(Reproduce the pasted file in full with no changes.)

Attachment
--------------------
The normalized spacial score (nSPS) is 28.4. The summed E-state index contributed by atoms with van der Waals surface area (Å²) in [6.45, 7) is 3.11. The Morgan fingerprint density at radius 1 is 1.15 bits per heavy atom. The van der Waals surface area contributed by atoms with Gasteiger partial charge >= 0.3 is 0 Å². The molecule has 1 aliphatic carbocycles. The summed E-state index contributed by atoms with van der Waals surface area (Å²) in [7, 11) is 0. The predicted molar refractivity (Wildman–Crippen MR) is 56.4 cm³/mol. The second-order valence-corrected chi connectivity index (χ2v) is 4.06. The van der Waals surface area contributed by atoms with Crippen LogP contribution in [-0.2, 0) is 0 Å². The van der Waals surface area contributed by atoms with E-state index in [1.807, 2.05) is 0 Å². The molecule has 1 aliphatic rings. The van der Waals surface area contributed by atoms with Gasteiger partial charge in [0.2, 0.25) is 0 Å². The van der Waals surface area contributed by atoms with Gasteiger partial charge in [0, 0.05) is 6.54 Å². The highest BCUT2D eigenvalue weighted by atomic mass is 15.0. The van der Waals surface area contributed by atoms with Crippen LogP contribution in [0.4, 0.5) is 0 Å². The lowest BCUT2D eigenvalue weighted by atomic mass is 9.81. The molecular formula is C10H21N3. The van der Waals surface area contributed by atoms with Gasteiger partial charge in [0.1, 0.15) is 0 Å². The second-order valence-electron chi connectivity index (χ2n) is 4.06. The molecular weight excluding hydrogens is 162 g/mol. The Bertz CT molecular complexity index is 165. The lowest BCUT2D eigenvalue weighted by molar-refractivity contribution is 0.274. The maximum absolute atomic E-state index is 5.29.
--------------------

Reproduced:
The normalized spacial score (nSPS) is 28.4. The summed E-state index contributed by atoms with van der Waals surface area (Å²) in [6.45, 7) is 3.11. The Morgan fingerprint density at radius 1 is 1.15 bits per heavy atom. The van der Waals surface area contributed by atoms with Gasteiger partial charge >= 0.3 is 0 Å². The molecule has 1 aliphatic carbocycles. The summed E-state index contributed by atoms with van der Waals surface area (Å²) in [7, 11) is 0. The predicted molar refractivity (Wildman–Crippen MR) is 56.4 cm³/mol. The second-order valence-corrected chi connectivity index (χ2v) is 4.06. The van der Waals surface area contributed by atoms with Crippen LogP contribution in [-0.2, 0) is 0 Å². The van der Waals surface area contributed by atoms with E-state index in [1.807, 2.05) is 0 Å². The molecule has 1 aliphatic rings. The van der Waals surface area contributed by atoms with Gasteiger partial charge in [0.2, 0.25) is 0 Å². The van der Waals surface area contributed by atoms with Gasteiger partial charge in [0, 0.05) is 6.54 Å². The highest BCUT2D eigenvalue weighted by atomic mass is 15.0. The van der Waals surface area contributed by atoms with Crippen LogP contribution in [0.4, 0.5) is 0 Å². The lowest BCUT2D eigenvalue weighted by atomic mass is 9.81. The molecular formula is C10H21N3. The van der Waals surface area contributed by atoms with Gasteiger partial charge in [0.1, 0.15) is 0 Å². The second-order valence-electron chi connectivity index (χ2n) is 4.06. The molecular weight excluding hydrogens is 162 g/mol. The Bertz CT molecular complexity index is 165. The lowest BCUT2D eigenvalue weighted by molar-refractivity contribution is 0.274. The maximum absolute atomic E-state index is 5.29.